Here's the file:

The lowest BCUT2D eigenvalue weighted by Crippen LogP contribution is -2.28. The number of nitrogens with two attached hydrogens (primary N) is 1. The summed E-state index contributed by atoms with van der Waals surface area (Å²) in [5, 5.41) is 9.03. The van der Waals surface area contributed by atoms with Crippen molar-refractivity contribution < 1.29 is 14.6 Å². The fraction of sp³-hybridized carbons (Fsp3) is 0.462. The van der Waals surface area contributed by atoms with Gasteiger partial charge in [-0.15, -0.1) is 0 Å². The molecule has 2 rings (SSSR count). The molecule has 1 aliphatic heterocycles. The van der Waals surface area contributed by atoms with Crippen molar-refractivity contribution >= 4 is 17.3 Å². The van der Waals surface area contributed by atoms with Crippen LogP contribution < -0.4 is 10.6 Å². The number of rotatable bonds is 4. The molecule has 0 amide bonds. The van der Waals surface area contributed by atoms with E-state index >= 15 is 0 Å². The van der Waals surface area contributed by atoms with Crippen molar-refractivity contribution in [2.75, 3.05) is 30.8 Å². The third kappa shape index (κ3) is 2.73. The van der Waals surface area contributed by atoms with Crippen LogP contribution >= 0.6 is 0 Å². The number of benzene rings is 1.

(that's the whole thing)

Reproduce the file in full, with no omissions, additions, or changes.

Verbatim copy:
The lowest BCUT2D eigenvalue weighted by Crippen LogP contribution is -2.28. The number of nitrogens with two attached hydrogens (primary N) is 1. The summed E-state index contributed by atoms with van der Waals surface area (Å²) in [5, 5.41) is 9.03. The van der Waals surface area contributed by atoms with Crippen molar-refractivity contribution < 1.29 is 14.6 Å². The fraction of sp³-hybridized carbons (Fsp3) is 0.462. The van der Waals surface area contributed by atoms with Gasteiger partial charge in [-0.15, -0.1) is 0 Å². The molecule has 2 rings (SSSR count). The molecule has 1 aliphatic heterocycles. The van der Waals surface area contributed by atoms with Crippen molar-refractivity contribution >= 4 is 17.3 Å². The van der Waals surface area contributed by atoms with Crippen LogP contribution < -0.4 is 10.6 Å². The number of rotatable bonds is 4. The molecule has 0 amide bonds. The van der Waals surface area contributed by atoms with E-state index >= 15 is 0 Å². The van der Waals surface area contributed by atoms with Crippen molar-refractivity contribution in [2.75, 3.05) is 30.8 Å². The third kappa shape index (κ3) is 2.73. The van der Waals surface area contributed by atoms with Crippen LogP contribution >= 0.6 is 0 Å². The number of benzene rings is 1.